Know Your Status. Get Tested!

Today is World’s Aids Day.  We wanted to take this opportunity to raise awareness and encourage self testing. It is so important to KNOW YOUR STATUS.

HIV is short for Human Immunodeficiency Virus. It’s the virus that can lead to Acquired Immunodeficiency Syndrome, or AIDS. Unlike some other viruses, the human body cannot get rid of HIV. That means that once you have HIV, you have it for life. So the BetterChoice here is simple. GET TESTED.

HIV remains a serious health problem.  According to the CDC (Center for Disease Control) on average, about 50K people get infected with HIV each year.  In 2010, there were around 47,500 new HIV infections in the United States.

CDC’s new estimates show that African Americans, more than any other racial/ethnic group, continue to bear the greatest burden of HIV in the United States. While blacks represent approximately 14 percent of the total U.S. population, we accounted for almost half (44 percent) of all new HIV infections in 2010.

•  Black men represented almost one-third (31 percent) of all new cases. The rate of new infections among black men was the highest of any group by race and or sex – more than six times that of white men.

•  Black women accounted for 13% and nearly two-thirds of all new infections among women.

•  Hispanics represent approximately 16 percent of the total U.S. population, but accounted for 21 percent of all new HIV infections in 2010.

•  Hispanic men accounted for 87 percent of new HIV infections among Hispanics in 2010. The HIV infection rate among Hispanic men was almost three times that of white men.

•  Hispanic women experienced an HIV infection rate more than four times that of white women.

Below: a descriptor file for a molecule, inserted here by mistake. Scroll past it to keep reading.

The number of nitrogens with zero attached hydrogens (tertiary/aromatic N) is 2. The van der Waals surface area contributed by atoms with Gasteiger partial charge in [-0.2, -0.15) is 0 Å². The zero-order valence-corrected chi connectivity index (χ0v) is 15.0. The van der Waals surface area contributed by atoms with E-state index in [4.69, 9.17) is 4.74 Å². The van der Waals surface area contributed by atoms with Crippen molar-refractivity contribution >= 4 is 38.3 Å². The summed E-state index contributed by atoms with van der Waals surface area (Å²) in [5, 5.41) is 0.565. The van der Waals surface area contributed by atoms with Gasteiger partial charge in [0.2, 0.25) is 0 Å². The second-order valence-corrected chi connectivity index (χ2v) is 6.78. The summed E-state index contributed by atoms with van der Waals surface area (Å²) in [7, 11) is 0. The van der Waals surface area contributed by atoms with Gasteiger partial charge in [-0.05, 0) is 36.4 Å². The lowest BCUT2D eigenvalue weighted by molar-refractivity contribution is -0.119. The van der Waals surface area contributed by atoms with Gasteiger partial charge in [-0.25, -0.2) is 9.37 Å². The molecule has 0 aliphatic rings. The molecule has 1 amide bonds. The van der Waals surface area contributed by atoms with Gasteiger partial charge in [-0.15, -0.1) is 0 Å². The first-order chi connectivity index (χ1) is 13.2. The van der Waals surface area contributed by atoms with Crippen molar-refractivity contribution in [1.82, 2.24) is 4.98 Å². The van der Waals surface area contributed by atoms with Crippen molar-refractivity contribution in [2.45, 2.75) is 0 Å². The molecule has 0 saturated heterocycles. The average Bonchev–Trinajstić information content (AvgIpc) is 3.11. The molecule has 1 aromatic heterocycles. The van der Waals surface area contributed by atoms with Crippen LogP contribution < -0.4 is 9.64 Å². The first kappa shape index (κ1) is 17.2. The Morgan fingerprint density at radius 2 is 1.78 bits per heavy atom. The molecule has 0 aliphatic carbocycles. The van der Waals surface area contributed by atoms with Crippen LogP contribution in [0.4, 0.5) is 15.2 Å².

•  Whites accounted for nearly a third (31 percent) of all new cases in 2010.

These HIV racial disparities are driven by a range of factors that disproportionately affect communities of color. One key factor is the higher HIV prevalence (proportion of people living with HIV) in our African American and Latino communities, [20% don’t even know they have it] which means individuals in those communities face a greater risk of infection with every sexual encounter.  Other factors include:

•  Stigmas and homophobia, which may prevent many from seeking HIV prevention.
•  Economic barriers and lack of insurance, which can limit access to health care including HIV testing and treatment;
•  Higher rates of incarceration among African American men, which may lead to concurrent relationships and fuel the spread of HIV; and higher levels of STDs, which can facilitate HIV transmission, in African American and Latino communities.

GET TESTED and protect yourself!  Lets be smart about our health and HIV awareness.

Here’s what you can do to reduce your risk of infection:

Get the facts —Arm yourself with basic information: Are you at risk? How is HIV spread? How can you protect yourself? Take control — You have the facts; now protect yourself and your loved ones. Effective strategies for reducing HIV risk include:

Abstinence: The most reliable way to avoid infection is to abstain from sex (i.e., anal, vaginal or oral).

Mutual monogamy: Mutual monogamy means that you agree to be sexually active with only one person, who has agreed to be sexually active only with you. Being in a long-term mutually monogamous relationship with an uninfected partner is one of the most reliable ways to avoid HIV infection.
Reduced number of sex partners: Reducing your number of sex partners can decrease your risk for HIV. It is still important that you get tested for HIV, and share your test results with your partner.

Condoms: Correct and consistent use of the male latex condom is highly effective in reducing HIV transmission. Use a condom every time you have anal, vaginal or oral sex.

New, sterile needles: HIV can be transmitted by injecting drugs through needles, syringes and other works if they are contaminated with the blood of someone who is HIV infected. It is vital that individuals who inject drugs use only new, sterile needles, syringes and other works. Last but not least, start talking. Talk to everyone you know about HIV–friends and family, coworkers and neighbors, at work and at places of worship. Have ongoing and open discussions with your partners about HIV testing and risk behaviors. Talking openly about HIV can reduce the stigma that keeps too many from seeking testing, prevention and treatment services, and the support they need.

For more information about your HIV awareness and resources, visit the, World’s Aids Day, and CDC for additional tips & resources.

As always, thank you for time, love & support. We hope what we have shared has helped you. Be sure to share this info with family & friends.

-Eric & Maleka Beal

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